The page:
In particular, some of the younger widows who have violated their first pledge “have already strayed away after Satan” resulting in their alienation from Christ (1 Tim. 5:11-12, 15). Interestingly, in the only other reference to Eve in the entire New Testament, Paul uses her deception by Satan as a warning against following a “different gospel” and the possibility of being led astray from one’s devotion to Christ: {180}

I feel a divine jealousy for you, for I betrothed you to one husband, to present you as a pure virgin to Christ. But I am afraid that as the serpent deceived Eve by his cunning, your thoughts will be led astray from a sincere and pure devotion to Christ. For if someone comes and proclaims another Jesus than the one we proclaimed, or if you receive a different spirit from the one you received, or if you accept a different gospel from the one you accepted, you put up with it readily enough. (2 Cor. 11:2-4, emph. added)

The concern for woman’s salvation returns to the earlier assertion that God desires everyone “be saved and come to a knowledge of the truth” (1 Tim. 2:4). In light of the possibility of being deceived by Satan, this concern understandably follows, and reflects the broader affirmation in 1 Timothy that salvation in Christ Jesus challenges the different teaching (1 Tim. 1:15; 2:5-6; 3:16; 4:10).

While to be “saved through childbearing” most likely includes a reference to eschatological salvation, the idea of being kept safe or protected is also suggested by the parallelism with 1 Timothy 4:16 (cf. 2 Tim. 4:18; 1 Cor. 3:15; 7:16). Paul instructed Timothy to train himself in godliness (1 Tim. 4:7), which is demonstrated by setting an example for believers in his lifestyle (1 Tim. 4:12) and by paying attention to his teaching (1 Tim. 4:13). Believers are saved/kept safe if they follow his model.

1 Timothy 2:15 1 Timothy 4:16
yet she will be saved through childbearing if they continue in faith and love and holiness with self-control. Keep a close watch on yourself and on the teaching. Persist 19 in this for by doing so you will save both yourself and your hearers.

This does not imply that salvation is by works (Titus 3:4-7) but that the danger of wandering away or missing the mark of faith because of deception by the different teaching can be counteracted. The concern for remaining firm in the face of deception is also the context for the only other call “to continue” in the Pastoral Epistles:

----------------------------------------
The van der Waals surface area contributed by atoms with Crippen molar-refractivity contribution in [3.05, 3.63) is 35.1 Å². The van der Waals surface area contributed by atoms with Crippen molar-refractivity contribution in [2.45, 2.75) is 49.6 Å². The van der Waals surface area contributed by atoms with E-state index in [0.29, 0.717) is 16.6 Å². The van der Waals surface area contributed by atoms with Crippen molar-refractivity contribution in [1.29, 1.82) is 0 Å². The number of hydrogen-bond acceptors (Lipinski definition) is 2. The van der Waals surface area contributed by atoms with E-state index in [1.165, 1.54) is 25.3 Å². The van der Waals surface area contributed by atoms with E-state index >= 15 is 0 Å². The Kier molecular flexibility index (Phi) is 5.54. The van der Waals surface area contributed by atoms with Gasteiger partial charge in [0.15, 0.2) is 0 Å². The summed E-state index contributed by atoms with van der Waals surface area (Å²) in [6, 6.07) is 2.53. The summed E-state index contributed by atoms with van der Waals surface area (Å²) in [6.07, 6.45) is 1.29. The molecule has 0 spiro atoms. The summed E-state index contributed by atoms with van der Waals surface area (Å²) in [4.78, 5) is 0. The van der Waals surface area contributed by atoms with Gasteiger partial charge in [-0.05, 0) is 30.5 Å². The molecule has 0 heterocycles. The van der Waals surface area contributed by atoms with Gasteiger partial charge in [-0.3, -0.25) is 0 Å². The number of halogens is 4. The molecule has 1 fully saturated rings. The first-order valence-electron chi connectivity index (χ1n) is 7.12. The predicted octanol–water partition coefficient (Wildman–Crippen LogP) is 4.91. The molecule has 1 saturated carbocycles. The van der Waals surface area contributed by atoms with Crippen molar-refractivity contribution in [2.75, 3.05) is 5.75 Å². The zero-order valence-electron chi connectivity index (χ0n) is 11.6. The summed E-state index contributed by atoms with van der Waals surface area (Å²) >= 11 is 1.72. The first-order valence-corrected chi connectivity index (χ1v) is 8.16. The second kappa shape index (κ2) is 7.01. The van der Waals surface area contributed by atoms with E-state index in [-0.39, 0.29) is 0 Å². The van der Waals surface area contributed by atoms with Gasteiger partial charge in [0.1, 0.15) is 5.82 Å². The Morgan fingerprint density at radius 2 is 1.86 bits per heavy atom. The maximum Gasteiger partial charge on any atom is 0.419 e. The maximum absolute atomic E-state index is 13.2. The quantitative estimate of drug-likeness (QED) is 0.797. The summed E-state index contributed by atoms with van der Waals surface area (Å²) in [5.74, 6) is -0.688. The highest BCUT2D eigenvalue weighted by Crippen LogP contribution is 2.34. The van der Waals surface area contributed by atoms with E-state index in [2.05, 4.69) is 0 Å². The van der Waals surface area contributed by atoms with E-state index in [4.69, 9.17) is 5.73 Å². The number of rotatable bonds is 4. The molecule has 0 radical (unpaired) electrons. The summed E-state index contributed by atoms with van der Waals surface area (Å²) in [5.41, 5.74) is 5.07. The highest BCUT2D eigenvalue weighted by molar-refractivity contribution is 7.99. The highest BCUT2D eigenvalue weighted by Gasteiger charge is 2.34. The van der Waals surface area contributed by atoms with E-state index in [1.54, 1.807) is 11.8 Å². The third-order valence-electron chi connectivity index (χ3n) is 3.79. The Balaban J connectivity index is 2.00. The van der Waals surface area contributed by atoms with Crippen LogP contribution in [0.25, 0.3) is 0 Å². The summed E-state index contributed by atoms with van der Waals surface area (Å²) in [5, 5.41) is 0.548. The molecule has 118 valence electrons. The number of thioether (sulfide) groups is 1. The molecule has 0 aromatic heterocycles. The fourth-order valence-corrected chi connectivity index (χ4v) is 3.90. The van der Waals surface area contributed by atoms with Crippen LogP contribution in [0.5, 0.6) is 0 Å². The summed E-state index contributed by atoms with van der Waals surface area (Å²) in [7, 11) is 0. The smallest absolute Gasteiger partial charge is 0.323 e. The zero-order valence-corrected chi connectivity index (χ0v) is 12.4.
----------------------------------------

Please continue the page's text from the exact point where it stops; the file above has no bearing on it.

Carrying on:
while evil people and impostors will go from bad to worse, deceiving and being deceived. But as for you, continue in {181} what you have learned and have firmly believed. (2 Tim. 3:13-14, emph. added)

Continuing in the true teaching of the gospel and demonstrating a lifestyle consistent with that teaching will keep one safe from the menace of deception.

The danger of being led astray by Satan for younger widows who are idlers, gossips, and busybodies is thwarted when they marry, bear children and manage their households (1 Tim. 5:13-15). Similarly, women are saved/kept safe through childbearing because it reflects a practical expression of their “profession of godliness through good works,” which contradicts immodesty, lack of quietness, and deception (1 Tim. 2:10; 5:10). The list of characteristics women are called to “continue in” parallels the broader concern for the maintenance of character and a lifestyle that is consistent with the gospel (1 Tim. 1:5; 2:2, 15; 4:12; 6:11). 20


The literary context of 1 Timothy in particular and of the Pastoral Epistles in general provides the best interpretive cues for understanding the meaning of Paul’s instructions to women in 1 Timothy 2:9-15. Rather than looking outside the text for meaning, this approach calls us to read the passage within the flow of the entire conversation of the larger context. The context provides a check on the perspective we bring to the text in the midst of the current debate over women in ministry leadership. A “hermeneutic of hearing” invites the church to listen with openness and discernment to God’s Word together.

Reading 1 Timothy 2:9-15 within its literary context demonstrates that Paul’s instructions for women are integrated with his larger purpose for writing Timothy: a proper response to the presence of different teaching in the church. Women, most likely the younger widows, were involved in some way with the promotion of different teaching, and Paul seeks to prohibit them from continuing to deceive others. Paul’s overarching concern that women reflect godliness through good works acts as a counterbalance to the deceptive temptation and destructive effects of the different teaching. Paul’s response is consistent with both his instructions for the entire church and his concern for Timothy, thereby indicating that he is not addressing women here simply because they are women.